By Frank Iannamico
FN represents Fabrique Nationale the Belgian company that originally designed and manufactured the rifle, FAL represents (in French) Fusil Automatique Leger or Light Automatic Rifle.
During World War II, the United States had many allies; all of them shared a common problem. They all used a diverse number of different weapons and cartridges. This situation caused a supply and logistics nightmare. After the war, several of the allied countries formed the North Atlantic Treaty Organization (NATO) and agreed that they should standardize all their weapons and cartridges so that in a future conflict they could easily assist each other, and reduce the hodgepodge of small arms, as well as their spare parts and ammunition. Although the theory was sound, implementing the plan would not be easy. Each country had its own idea of what was best. National pride and politics were also a problem. It seemed that no one wanted to adopt an infantry rifle that was designed by another country.
During the war, there were two basic types of cartridges used. The full-power rifle round effective out to 500-meters, and the much smaller pistol cartridge that was used in handguns and submachine guns. When used in a submachine gun the maximum effective range of the pistol round was approximately 150-meters. Weapons using these cartridges each had their own disadvantages, one was too powerful for close-in fighting, and the other was too underpowered for long-range fire. What seemed ideal for most battlefield engagements was a cartridge with size and power somewhere in between the pistol and rifle rounds.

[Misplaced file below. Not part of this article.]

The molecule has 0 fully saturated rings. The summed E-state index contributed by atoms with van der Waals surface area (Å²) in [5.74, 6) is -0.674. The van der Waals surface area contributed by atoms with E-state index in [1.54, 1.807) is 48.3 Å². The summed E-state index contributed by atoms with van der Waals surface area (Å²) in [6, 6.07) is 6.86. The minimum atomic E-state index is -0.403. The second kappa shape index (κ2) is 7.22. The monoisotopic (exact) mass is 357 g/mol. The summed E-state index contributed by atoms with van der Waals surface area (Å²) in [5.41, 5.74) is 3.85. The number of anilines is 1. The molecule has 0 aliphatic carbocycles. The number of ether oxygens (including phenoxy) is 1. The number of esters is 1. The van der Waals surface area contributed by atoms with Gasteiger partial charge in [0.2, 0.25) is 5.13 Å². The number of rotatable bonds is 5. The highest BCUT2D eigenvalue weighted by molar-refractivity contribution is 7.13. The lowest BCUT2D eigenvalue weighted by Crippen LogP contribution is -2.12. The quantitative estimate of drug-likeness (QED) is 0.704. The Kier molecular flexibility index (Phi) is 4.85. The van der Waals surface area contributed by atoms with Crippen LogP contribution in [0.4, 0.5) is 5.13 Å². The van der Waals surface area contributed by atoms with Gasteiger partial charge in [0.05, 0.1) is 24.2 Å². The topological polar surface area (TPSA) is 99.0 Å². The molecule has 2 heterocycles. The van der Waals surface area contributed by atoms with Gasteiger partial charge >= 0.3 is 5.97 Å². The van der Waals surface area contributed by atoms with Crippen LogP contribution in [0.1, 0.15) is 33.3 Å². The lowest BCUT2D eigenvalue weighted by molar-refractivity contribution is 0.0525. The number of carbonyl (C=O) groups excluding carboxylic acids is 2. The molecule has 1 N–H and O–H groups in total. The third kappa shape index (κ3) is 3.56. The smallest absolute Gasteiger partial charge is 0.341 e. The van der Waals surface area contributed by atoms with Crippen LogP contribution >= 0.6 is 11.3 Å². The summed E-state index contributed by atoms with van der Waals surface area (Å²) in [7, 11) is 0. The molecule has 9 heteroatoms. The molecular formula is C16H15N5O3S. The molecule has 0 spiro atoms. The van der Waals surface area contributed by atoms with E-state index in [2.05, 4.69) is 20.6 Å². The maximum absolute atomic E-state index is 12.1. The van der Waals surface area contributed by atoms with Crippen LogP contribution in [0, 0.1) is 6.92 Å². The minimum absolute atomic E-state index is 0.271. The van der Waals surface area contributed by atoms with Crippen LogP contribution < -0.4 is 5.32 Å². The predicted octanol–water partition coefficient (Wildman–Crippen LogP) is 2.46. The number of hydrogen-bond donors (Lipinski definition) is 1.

During 1945, the Germans fielded the intermediate 7.92x33mm Kurz cartridge and the revolutionary Sturmgewehr assault rifle. The German midrange cartridge started a worldwide revolution in small arms design. The cartridge provided controllable full-automatic fire for close-range engagements, and accurate fire out to approximately 300-meters. Besides being an effective combat arm, there were quite a few other advantages as well. The smaller cartridges were lighter, allowing the infantryman to carry a larger ammunition load. The ammunition was also cheaper to produce, using fewer critical materials; this was a very important feature during wartime. Probably the most important characteristic of the midrange round was the ability to design and build lighter weapons to fire the cartridge.